Since Russia and China have opposed the resolution, the responsibility to stop the carnage should be placed squarely on their shoulders; on the understanding that history and the world will judge and not forgive them if their softly approach and policy of non military interference fails. The US ambassador to the UN Susan Rice has accused Russia and China of having “blood spill” on their hands. Newt Gingrich, a contender for the White House has intimated that if he were the president of the USA, he would have considered covert operations to help the opposition. Sounds like a plan but all these name calling will be of little use to the Syrian people if the killing fields continue to be populated.
Now that the Syrian people have witnessed a firsthand experience of Assad’s ruthlessness, you would expect that the majority of the population would have 110% abhorrence for him. Would this not be a good time to bell cat to the negotiating table and fast forward democratic means of getting rid of him? The opposition remains emboldened by the hope that a Libyan style intervention will ensure their road to the ultimate goal of getting rid of Assad. Unfortunately, any attempt to use military means can only give Assad carte blanche to perpetuate misery on an already demoralised and defenceless people. War may be seen as a necessary evil. But no matter how necessary, it is always an evil, not a good. Any form of war represents a failure of diplomacy, and an act of war should only be seen as the last and not the first option of democracy.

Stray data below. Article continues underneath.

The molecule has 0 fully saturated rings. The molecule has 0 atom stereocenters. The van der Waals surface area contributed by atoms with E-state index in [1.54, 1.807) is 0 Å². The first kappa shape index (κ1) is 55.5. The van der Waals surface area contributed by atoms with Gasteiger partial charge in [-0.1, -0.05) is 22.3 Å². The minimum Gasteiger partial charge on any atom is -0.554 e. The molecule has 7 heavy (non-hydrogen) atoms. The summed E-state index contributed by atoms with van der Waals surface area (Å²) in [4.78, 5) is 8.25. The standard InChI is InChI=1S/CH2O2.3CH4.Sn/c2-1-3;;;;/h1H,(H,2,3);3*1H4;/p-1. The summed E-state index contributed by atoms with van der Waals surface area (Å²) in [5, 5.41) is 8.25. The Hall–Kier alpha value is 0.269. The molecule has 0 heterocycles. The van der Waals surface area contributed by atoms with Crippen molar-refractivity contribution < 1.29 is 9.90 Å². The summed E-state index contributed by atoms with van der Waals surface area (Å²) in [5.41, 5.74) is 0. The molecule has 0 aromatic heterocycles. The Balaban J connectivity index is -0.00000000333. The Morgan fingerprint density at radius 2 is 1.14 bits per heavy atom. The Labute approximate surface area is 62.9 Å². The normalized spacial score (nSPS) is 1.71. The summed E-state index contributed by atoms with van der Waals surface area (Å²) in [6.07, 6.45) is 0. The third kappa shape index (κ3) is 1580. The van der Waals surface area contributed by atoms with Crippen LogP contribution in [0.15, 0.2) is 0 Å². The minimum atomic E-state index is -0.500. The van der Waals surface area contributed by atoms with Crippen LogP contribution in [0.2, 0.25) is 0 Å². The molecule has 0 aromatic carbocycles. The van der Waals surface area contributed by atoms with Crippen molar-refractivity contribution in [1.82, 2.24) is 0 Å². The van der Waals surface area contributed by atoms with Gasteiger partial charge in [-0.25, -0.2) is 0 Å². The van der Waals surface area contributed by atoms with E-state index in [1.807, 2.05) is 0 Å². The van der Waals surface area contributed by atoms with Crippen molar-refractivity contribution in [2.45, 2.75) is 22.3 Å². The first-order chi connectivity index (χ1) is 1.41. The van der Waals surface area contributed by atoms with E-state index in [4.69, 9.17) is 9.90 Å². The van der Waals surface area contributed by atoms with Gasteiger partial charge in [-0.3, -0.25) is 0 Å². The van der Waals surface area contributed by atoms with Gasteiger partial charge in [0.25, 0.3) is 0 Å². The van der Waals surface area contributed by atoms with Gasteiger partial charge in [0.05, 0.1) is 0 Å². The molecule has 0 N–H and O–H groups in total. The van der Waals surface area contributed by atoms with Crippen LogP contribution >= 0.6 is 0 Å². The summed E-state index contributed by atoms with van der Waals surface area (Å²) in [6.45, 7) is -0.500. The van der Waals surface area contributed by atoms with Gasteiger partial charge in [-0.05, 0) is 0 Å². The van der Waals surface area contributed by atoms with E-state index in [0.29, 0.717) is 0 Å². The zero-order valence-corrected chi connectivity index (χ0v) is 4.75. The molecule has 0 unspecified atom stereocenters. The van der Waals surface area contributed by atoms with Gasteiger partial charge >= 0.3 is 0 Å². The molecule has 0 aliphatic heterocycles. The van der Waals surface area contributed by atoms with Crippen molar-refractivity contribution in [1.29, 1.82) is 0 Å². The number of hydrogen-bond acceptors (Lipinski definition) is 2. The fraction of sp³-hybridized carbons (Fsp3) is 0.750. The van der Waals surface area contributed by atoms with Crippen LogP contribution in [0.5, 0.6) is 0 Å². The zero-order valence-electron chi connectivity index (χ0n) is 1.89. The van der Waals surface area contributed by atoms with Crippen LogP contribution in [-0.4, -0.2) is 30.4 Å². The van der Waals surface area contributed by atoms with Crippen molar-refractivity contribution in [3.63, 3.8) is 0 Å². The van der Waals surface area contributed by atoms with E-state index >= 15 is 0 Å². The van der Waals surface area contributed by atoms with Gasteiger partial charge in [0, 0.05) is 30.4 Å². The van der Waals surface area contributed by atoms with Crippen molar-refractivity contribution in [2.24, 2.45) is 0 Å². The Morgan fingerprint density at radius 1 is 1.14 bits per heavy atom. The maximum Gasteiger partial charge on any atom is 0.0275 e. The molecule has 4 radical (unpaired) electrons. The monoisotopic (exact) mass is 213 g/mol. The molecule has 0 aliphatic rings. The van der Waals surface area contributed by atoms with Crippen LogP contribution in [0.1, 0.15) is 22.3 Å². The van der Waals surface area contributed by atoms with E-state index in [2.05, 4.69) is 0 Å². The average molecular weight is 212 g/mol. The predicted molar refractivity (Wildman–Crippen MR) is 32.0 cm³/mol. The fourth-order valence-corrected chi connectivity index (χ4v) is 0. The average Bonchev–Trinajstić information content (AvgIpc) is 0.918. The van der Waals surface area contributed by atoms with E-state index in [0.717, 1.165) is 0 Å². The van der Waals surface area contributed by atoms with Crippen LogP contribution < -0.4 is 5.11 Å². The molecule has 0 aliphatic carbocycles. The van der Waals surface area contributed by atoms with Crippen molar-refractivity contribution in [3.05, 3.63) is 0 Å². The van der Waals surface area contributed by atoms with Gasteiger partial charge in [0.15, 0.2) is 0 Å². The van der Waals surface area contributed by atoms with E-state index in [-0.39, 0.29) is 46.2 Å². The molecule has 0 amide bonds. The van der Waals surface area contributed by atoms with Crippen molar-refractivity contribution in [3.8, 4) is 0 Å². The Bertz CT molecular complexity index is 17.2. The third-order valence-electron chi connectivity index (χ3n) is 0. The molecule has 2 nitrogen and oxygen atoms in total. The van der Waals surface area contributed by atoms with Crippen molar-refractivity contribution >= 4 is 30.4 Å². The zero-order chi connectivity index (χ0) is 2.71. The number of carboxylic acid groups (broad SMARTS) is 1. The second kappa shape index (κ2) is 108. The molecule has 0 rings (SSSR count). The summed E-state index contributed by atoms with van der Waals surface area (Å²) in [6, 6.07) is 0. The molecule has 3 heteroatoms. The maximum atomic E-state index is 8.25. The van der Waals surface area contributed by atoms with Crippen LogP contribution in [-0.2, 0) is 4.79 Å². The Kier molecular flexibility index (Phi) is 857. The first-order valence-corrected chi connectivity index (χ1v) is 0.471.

The tragedy of war is that it uses man’s best to do man’s worst. The opposition should be encouraged to the political dining table, because the war can only fester if one of the parties in this conflict wants something more than it wants peace; for war is a tacit reflection of the morally, intellectually and artistically bankrupt. The opposition should also accept that one cannot shake hands with clenched fists but that the fragrance always remains with the hand that gives the rose.